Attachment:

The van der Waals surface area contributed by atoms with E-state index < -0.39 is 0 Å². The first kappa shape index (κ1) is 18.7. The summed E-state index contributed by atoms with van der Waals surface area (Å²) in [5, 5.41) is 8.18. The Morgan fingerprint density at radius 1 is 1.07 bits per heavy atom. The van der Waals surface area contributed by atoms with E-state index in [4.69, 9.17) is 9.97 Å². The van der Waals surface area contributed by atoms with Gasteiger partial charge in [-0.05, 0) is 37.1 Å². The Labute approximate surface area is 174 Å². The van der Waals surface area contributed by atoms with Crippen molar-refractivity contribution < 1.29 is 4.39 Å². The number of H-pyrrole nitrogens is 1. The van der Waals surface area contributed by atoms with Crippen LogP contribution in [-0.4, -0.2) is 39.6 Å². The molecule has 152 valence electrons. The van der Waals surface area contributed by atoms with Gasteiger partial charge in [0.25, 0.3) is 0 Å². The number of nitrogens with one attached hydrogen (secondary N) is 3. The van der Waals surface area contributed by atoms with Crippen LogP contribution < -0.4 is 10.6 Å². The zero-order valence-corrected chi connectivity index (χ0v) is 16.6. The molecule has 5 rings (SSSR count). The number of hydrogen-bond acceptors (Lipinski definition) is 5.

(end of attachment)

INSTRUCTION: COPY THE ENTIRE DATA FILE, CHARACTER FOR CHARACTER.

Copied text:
The van der Waals surface area contributed by atoms with E-state index < -0.39 is 0 Å². The first kappa shape index (κ1) is 18.7. The summed E-state index contributed by atoms with van der Waals surface area (Å²) in [5, 5.41) is 8.18. The Morgan fingerprint density at radius 1 is 1.07 bits per heavy atom. The van der Waals surface area contributed by atoms with E-state index in [4.69, 9.17) is 9.97 Å². The van der Waals surface area contributed by atoms with Gasteiger partial charge in [-0.05, 0) is 37.1 Å². The Labute approximate surface area is 174 Å². The van der Waals surface area contributed by atoms with Crippen molar-refractivity contribution < 1.29 is 4.39 Å². The number of H-pyrrole nitrogens is 1. The van der Waals surface area contributed by atoms with Crippen LogP contribution in [-0.4, -0.2) is 39.6 Å². The molecule has 152 valence electrons. The van der Waals surface area contributed by atoms with Gasteiger partial charge in [0.25, 0.3) is 0 Å². The number of nitrogens with one attached hydrogen (secondary N) is 3. The van der Waals surface area contributed by atoms with Crippen LogP contribution < -0.4 is 10.6 Å². The zero-order valence-corrected chi connectivity index (χ0v) is 16.6. The molecule has 5 rings (SSSR count). The number of hydrogen-bond acceptors (Lipinski definition) is 5.